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Texas falls short on list of most energy efficient states

Texas ranked as the 40th most energy efficient state, according to a recent report. Photo via Getty Images

The Lone Star State again failed to perform well on an annual ranking of the most energy efficient states.

Texas ranked as the 40th most energy efficient state, according to WalletHub's annual report. Only eight continental US states ranked poorer, including Oklahoma, Tennessee, Louisiana, Arkansas, Mississippi, Alabama, West Virginia, and South Carolina, respectively.

Source: WalletHub

The report looked at home and auto energy efficiency, as the report's methodology outlines.

"We obtained the former by calculating the ratio of total residential energy consumption to annual degree days. For the latter, we divided the annual vehicle miles driven by gallons of gasoline consumed to determine vehicle-fuel efficiency and measured annual vehicle miles driven per capita to determine transportation efficiency," reads the study.

Texas scored a 36 out of 50 points for home energy efficiency and 41 points for auto energy efficiency.

The report's experts were asked about federal incentivization of energy efficiency for customers, and all were in agreement that this is key to the future of energy.

"Energy conservation is a big piece that needs to be tackled efficiently for us to make any progress on energy transition. Incentivizing consumers and businesses is necessary but only if there is a clear demonstration of changes in personal and business work/living habits that reduce the energy footprint," says Sanjay Srinivasan, director at EMS Energy Institute and professor at Pennsylvania State University.

Another recent report looked at Texas from the solar perspective, and Houston failed to place in the top 15 most "solar" cities in the United States. However, Austin led the way for Texas, ranking the No. 3 most “solar” city in the U.S., per Thumbtack. Austin, with the highest net-new solar panel installations within the past year in Texas, split up four Californian cities in the top five. Only San Diego (No. 1) and Los Angeles (No. 2) outranked Austin.

While there's room for improvement for efficiency, Texas has among the best prices for energy, as WalletHub found in a report this summer. Texas ranked No. 49 on the list of the 2023 Most Energy-Expensive States.

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A View From HETI

Here's 1PoinFive's newest customer on its Texas CCUS project. Photo via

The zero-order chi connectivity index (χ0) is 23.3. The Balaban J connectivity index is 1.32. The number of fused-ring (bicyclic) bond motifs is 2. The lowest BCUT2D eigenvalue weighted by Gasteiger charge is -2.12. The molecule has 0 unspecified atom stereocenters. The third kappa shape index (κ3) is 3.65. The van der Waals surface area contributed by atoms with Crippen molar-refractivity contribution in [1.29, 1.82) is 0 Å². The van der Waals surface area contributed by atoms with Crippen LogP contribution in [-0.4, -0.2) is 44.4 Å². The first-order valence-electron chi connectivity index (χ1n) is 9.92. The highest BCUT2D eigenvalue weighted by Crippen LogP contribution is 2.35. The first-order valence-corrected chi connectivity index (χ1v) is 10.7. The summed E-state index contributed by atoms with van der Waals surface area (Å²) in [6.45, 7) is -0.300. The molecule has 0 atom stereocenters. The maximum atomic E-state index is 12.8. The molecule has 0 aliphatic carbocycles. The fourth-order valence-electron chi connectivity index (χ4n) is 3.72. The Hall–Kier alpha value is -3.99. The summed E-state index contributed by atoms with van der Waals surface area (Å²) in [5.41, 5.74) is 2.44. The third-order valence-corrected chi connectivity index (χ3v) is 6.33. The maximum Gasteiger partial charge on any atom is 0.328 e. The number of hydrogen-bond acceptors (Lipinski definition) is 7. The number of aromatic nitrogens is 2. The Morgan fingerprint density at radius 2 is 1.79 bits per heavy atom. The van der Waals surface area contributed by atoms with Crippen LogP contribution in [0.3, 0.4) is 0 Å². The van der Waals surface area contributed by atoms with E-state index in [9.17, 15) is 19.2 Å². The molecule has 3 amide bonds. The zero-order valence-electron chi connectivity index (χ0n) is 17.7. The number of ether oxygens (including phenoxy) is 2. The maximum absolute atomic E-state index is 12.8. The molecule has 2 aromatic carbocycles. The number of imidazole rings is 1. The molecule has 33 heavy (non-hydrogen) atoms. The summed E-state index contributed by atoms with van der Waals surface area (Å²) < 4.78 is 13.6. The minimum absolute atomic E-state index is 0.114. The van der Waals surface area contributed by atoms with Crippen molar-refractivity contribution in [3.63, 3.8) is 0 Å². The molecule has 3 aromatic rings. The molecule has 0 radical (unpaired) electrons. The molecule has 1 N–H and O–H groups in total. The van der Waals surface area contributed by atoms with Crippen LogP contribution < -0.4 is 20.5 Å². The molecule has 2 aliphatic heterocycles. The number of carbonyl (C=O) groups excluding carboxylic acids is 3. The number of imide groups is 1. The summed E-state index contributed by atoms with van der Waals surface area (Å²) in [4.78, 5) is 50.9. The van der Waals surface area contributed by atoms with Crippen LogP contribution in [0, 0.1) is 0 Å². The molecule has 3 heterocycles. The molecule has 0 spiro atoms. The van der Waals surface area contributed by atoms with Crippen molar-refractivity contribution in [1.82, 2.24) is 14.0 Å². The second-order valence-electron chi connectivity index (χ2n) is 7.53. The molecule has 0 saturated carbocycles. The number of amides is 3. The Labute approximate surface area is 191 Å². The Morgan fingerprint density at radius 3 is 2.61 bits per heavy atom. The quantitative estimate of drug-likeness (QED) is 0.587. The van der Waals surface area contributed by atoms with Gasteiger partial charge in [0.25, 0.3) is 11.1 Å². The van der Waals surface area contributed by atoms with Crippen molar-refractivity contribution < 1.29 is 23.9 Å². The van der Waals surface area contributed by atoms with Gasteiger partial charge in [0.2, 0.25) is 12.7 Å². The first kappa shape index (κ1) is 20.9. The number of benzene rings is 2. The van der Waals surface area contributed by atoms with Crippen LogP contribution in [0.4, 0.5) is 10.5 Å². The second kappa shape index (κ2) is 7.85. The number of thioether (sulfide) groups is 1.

Occidental Petroleum’s Houston-based carbon capture, utilization and, sequestration (CCUS) subsidiary, 1PointFive, has inked a six-year deal to sell 500,000 metric tons of carbon dioxide removal credits to software giant Microsoft.

In a news release, 1Point5 says this agreement represents the largest-ever single purchase of carbon credits enabled by direct air capture (DAC). DAC technology pulls CO2 from the air at any location, not just where carbon dioxide is emitted.

Under the agreement, the carbon dioxide that underlies the credits will be stored in a below-the-surface saline aquifer and won’t be used to produce oil or gas.

“A commitment of this magnitude further demonstrates how one of the world’s largest corporations is integrating scalable [DAC] into its net-zero strategy,” says Michael Avery, president and general manager of 1PointFive. “Energy demand across the technology industry is increasing, and we believe [DAC] is uniquely suited to remove residual emissions and further climate goals.”

Brian Marrs, senior director for carbon removal and energy at Microsoft, says DAC plays a key role in Microsoft’s effort to become carbon-negative by 2030.

The carbon dioxide will be stored at 1PointFive’s first industrial-scale DAC plant, being built near Odessa. The $1.3 billion Stratos project, which 1Point5 is developing through a joint venture with investment manager BlackRock, is designed to capture up to 500,000 metric tons of CO2 per year.

The facility is scheduled to open in mid-2025.

Aside from Microsoft, organizations that have agreed to buy carbon removal credits from 1Point5 include Amazon, Airbus, All Nippon Airways, the Houston Astros, the Houston Texans, and TD Bank.

Occidental says 1PointFive plans to set up more than 100 DAC facilities worldwide by 2035.

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